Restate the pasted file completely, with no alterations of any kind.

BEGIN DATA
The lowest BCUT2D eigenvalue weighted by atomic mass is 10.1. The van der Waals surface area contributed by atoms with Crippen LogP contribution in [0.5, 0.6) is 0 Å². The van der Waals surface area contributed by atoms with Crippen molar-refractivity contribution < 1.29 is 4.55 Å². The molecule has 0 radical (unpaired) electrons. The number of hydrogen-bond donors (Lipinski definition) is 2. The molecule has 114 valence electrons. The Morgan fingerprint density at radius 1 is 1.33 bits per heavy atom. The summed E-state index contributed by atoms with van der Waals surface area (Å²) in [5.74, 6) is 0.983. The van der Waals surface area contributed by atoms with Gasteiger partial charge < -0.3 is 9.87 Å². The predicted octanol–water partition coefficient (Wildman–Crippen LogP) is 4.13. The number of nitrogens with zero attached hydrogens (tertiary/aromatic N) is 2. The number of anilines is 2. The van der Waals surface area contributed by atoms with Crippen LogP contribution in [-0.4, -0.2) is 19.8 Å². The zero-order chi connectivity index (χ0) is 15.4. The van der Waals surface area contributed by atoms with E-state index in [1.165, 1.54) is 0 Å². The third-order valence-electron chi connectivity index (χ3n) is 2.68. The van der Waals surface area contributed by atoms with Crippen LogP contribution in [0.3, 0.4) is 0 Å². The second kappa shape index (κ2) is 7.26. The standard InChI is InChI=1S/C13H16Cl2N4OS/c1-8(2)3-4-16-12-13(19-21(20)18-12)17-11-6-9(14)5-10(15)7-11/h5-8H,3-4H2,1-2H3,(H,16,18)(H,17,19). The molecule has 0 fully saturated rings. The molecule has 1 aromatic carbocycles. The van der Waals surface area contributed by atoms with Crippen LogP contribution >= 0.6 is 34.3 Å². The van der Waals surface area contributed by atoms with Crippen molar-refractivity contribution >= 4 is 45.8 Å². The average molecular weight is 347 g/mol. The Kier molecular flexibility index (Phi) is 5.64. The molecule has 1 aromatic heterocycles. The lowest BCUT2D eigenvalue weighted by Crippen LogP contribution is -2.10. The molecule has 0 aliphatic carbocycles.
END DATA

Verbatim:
The lowest BCUT2D eigenvalue weighted by atomic mass is 10.1. The van der Waals surface area contributed by atoms with Crippen LogP contribution in [0.5, 0.6) is 0 Å². The van der Waals surface area contributed by atoms with Crippen molar-refractivity contribution < 1.29 is 4.55 Å². The molecule has 0 radical (unpaired) electrons. The number of hydrogen-bond donors (Lipinski definition) is 2. The molecule has 114 valence electrons. The Morgan fingerprint density at radius 1 is 1.33 bits per heavy atom. The summed E-state index contributed by atoms with van der Waals surface area (Å²) in [5.74, 6) is 0.983. The van der Waals surface area contributed by atoms with Gasteiger partial charge < -0.3 is 9.87 Å². The predicted octanol–water partition coefficient (Wildman–Crippen LogP) is 4.13. The number of nitrogens with zero attached hydrogens (tertiary/aromatic N) is 2. The number of anilines is 2. The van der Waals surface area contributed by atoms with Crippen LogP contribution in [-0.4, -0.2) is 19.8 Å². The zero-order chi connectivity index (χ0) is 15.4. The van der Waals surface area contributed by atoms with E-state index in [1.165, 1.54) is 0 Å². The third-order valence-electron chi connectivity index (χ3n) is 2.68. The van der Waals surface area contributed by atoms with Crippen LogP contribution in [0.3, 0.4) is 0 Å². The second kappa shape index (κ2) is 7.26. The standard InChI is InChI=1S/C13H16Cl2N4OS/c1-8(2)3-4-16-12-13(19-21(20)18-12)17-11-6-9(14)5-10(15)7-11/h5-8H,3-4H2,1-2H3,(H,16,18)(H,17,19). The molecule has 0 fully saturated rings. The molecule has 1 aromatic carbocycles. The van der Waals surface area contributed by atoms with Crippen LogP contribution >= 0.6 is 34.3 Å². The van der Waals surface area contributed by atoms with Crippen molar-refractivity contribution >= 4 is 45.8 Å². The average molecular weight is 347 g/mol. The Kier molecular flexibility index (Phi) is 5.64. The molecule has 1 aromatic heterocycles. The lowest BCUT2D eigenvalue weighted by Crippen LogP contribution is -2.10. The molecule has 0 aliphatic carbocycles.